Pressure on Zuma mounts on eve of second national shutdown
'The crisis and those who have created it reaches deep into the very fabric of our society and is based on an unquenchable need for power and money'
A week after South African President Jacob Zuma appeared to have weathered calls to resign, former leaders of the ruling African National Congress are ratcheting up pressure on him to quit after his shock cabinet purge prompted two ratings agencies to downgrade the nation’s credit to junk.
Former President Thabo Mbeki, in an opinion piece in the Johannesburg-based Star newspaper, joined another former leader, Kgalema Motlanthe, in urging ANC lawmakers to vote with their conscience on an opposition-sponsored no-confidence motion in parliament on April 18. Veterans of the party, including all those jailed with Nelson Mandela who are still alive, called for a national conference to discuss South Africa’s worst political crisis in a decade.
“The crisis and those who have created it reaches deep into the very fabric of our society and is based on an unquenchable need for power and money,” the veterans said Tuesday in an emailed statement.
The public criticism from ANC officials and supporters came a day before opposition parties and civil rights groups plan to hold demonstrations in Pretoria, the capital, to pressure Zuma to resign. The so-called National Day of Action protests are scheduled to coincide with Zuma’s 75th birthday.
Zuma’s decision to fire Pravin Gordhan as finance minister and make 19 other changes to his administration on March 31 drew widespread criticism, prompted S&P Global Ratings to downgrade the nation’s international credit rating to junk and weakened the rand. Fitch Ratings Ltd. followed suit on Friday, sending the currency to its weakest level since January.
“The contract between the African National Congress and the people of South Africa has unraveled,” Zwelinzima Vavi, the former secretary-general of the Congress of South African Trade Unions, an ANC ally, told reporters Tuesday in Pretoria. “South Africa is facing a political crisis that is playing itself out in the economy, affecting the working class and the poor in the most unbelievable way.”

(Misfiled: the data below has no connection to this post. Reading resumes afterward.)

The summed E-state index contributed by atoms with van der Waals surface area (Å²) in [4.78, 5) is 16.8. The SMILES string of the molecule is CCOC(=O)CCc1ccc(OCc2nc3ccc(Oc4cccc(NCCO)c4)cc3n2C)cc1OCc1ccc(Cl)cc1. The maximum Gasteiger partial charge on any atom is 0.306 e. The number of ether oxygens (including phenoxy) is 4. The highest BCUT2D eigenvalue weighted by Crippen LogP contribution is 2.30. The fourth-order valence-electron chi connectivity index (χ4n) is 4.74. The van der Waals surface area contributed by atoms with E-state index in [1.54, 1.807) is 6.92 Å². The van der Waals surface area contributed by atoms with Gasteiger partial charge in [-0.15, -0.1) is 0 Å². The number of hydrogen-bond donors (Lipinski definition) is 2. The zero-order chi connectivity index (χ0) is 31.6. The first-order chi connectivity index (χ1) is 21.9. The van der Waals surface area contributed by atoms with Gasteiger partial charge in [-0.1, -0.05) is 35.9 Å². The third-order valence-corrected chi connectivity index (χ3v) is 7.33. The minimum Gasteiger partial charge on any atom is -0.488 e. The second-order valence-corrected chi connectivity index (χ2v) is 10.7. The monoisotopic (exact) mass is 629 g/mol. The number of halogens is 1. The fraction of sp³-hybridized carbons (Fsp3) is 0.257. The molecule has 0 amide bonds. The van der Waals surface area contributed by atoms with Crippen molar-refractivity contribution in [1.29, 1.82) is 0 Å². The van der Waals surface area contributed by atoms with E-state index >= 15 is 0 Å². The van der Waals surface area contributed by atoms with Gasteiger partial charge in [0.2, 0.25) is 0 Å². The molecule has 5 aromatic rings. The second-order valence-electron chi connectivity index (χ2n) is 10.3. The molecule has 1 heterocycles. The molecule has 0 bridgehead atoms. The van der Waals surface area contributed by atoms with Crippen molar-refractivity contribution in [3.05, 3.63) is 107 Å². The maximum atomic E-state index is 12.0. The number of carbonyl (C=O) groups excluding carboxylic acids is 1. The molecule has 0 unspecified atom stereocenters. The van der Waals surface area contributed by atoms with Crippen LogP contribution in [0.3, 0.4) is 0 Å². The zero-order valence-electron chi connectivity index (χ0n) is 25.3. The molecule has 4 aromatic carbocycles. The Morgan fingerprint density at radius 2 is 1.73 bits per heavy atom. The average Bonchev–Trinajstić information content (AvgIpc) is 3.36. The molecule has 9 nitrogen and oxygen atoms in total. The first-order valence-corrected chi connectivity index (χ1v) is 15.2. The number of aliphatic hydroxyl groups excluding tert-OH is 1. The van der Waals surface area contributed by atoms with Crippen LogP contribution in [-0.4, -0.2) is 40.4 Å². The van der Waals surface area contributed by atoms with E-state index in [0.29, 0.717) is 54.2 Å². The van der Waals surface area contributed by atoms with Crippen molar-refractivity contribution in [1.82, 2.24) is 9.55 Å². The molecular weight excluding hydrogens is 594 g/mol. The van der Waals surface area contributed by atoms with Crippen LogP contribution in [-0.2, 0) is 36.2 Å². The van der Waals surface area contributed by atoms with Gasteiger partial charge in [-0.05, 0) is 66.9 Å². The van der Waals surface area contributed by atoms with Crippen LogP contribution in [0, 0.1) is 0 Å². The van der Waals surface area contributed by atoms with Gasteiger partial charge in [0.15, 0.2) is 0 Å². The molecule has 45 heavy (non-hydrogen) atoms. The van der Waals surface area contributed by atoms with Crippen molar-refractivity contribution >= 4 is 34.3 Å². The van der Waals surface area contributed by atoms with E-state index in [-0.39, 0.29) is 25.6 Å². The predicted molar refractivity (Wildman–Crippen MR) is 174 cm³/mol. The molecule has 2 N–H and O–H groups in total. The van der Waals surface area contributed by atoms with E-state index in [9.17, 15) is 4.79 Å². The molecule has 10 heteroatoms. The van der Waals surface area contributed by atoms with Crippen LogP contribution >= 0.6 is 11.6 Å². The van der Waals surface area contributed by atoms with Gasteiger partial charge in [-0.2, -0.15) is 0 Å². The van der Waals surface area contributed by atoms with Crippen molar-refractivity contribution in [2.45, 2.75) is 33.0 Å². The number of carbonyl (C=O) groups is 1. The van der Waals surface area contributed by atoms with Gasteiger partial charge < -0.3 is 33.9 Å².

Tens of thousands of people marched on April 7 in major cities including Johannesburg, the economic hub, Pretoria and Cape Town to demand that Zuma quit. Zuma criticized the protests on Monday, saying that some of demonstrators were inspired by racism.
Zuma, who’s due to step down as ANC leader in December and whose term as the nation’s president ends in 2019, has survived a series of corruption scandals and presided over the party’s worst-electoral performance since the end of apartheid in 1994 in municipal elections in August.
ANC Secretary-General Gwede Mantashe said last week that no ANC member would vote against Zuma in the no-confidence vote. To pass, the motion requires a simple majority of the 400 seats in National Assembly where the ANC holds a 62 percent majority.
Makhosi Khoza, an ANC lawmaker, criticized the party’s call to rally behind Zuma to preserve unity in the 105-year-old organization.
“We are directed to maintain unity at all cost even if leads us to the ditch,” she wrote on her Facebook page. “We are instructed to follow directionless directives without questioning or raising the risks, concerns for the route we are taking even if it leads us to the wasteland.”